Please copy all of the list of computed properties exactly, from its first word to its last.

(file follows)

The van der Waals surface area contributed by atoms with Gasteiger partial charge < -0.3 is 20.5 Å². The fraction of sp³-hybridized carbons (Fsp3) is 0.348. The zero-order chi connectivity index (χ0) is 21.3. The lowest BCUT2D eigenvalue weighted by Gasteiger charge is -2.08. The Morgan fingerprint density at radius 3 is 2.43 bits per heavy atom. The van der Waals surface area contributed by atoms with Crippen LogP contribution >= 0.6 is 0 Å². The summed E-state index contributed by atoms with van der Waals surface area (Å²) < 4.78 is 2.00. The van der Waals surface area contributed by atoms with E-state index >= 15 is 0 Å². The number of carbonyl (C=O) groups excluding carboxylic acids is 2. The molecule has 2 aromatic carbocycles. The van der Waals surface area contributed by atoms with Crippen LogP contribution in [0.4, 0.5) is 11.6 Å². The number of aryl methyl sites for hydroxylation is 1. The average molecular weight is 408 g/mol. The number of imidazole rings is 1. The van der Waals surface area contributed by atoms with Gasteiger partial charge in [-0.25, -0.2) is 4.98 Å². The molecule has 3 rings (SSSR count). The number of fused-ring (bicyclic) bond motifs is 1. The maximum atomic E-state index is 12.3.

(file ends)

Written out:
The van der Waals surface area contributed by atoms with Gasteiger partial charge < -0.3 is 20.5 Å². The fraction of sp³-hybridized carbons (Fsp3) is 0.348. The zero-order chi connectivity index (χ0) is 21.3. The lowest BCUT2D eigenvalue weighted by Gasteiger charge is -2.08. The Morgan fingerprint density at radius 3 is 2.43 bits per heavy atom. The van der Waals surface area contributed by atoms with Crippen LogP contribution >= 0.6 is 0 Å². The summed E-state index contributed by atoms with van der Waals surface area (Å²) < 4.78 is 2.00. The van der Waals surface area contributed by atoms with E-state index >= 15 is 0 Å². The number of carbonyl (C=O) groups excluding carboxylic acids is 2. The molecule has 2 aromatic carbocycles. The van der Waals surface area contributed by atoms with Crippen LogP contribution in [0.4, 0.5) is 11.6 Å². The number of aryl methyl sites for hydroxylation is 1. The average molecular weight is 408 g/mol. The number of imidazole rings is 1. The van der Waals surface area contributed by atoms with Gasteiger partial charge in [-0.25, -0.2) is 4.98 Å². The molecule has 3 rings (SSSR count). The number of fused-ring (bicyclic) bond motifs is 1. The maximum atomic E-state index is 12.3.